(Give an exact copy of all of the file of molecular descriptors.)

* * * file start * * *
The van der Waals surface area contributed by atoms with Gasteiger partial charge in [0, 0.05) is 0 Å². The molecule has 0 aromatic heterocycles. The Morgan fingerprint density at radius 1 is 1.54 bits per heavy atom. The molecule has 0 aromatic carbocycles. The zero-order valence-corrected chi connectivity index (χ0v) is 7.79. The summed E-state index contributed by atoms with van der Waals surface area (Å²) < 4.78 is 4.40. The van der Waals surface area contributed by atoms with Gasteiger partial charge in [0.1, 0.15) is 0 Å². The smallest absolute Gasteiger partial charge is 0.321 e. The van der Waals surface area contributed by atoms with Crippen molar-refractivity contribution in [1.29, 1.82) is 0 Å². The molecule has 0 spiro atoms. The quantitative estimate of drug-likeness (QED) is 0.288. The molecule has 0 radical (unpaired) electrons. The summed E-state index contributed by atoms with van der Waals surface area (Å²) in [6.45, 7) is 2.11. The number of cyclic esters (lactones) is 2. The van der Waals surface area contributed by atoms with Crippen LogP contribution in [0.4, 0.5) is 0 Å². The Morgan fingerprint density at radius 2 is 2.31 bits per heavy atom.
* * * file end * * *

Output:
The van der Waals surface area contributed by atoms with Gasteiger partial charge in [0, 0.05) is 0 Å². The molecule has 0 aromatic heterocycles. The Morgan fingerprint density at radius 1 is 1.54 bits per heavy atom. The molecule has 0 aromatic carbocycles. The zero-order valence-corrected chi connectivity index (χ0v) is 7.79. The summed E-state index contributed by atoms with van der Waals surface area (Å²) < 4.78 is 4.40. The van der Waals surface area contributed by atoms with Gasteiger partial charge in [0.1, 0.15) is 0 Å². The smallest absolute Gasteiger partial charge is 0.321 e. The van der Waals surface area contributed by atoms with Crippen molar-refractivity contribution in [1.29, 1.82) is 0 Å². The molecule has 0 spiro atoms. The quantitative estimate of drug-likeness (QED) is 0.288. The molecule has 0 radical (unpaired) electrons. The summed E-state index contributed by atoms with van der Waals surface area (Å²) in [6.45, 7) is 2.11. The number of cyclic esters (lactones) is 2. The van der Waals surface area contributed by atoms with Crippen LogP contribution in [0.4, 0.5) is 0 Å². The Morgan fingerprint density at radius 2 is 2.31 bits per heavy atom.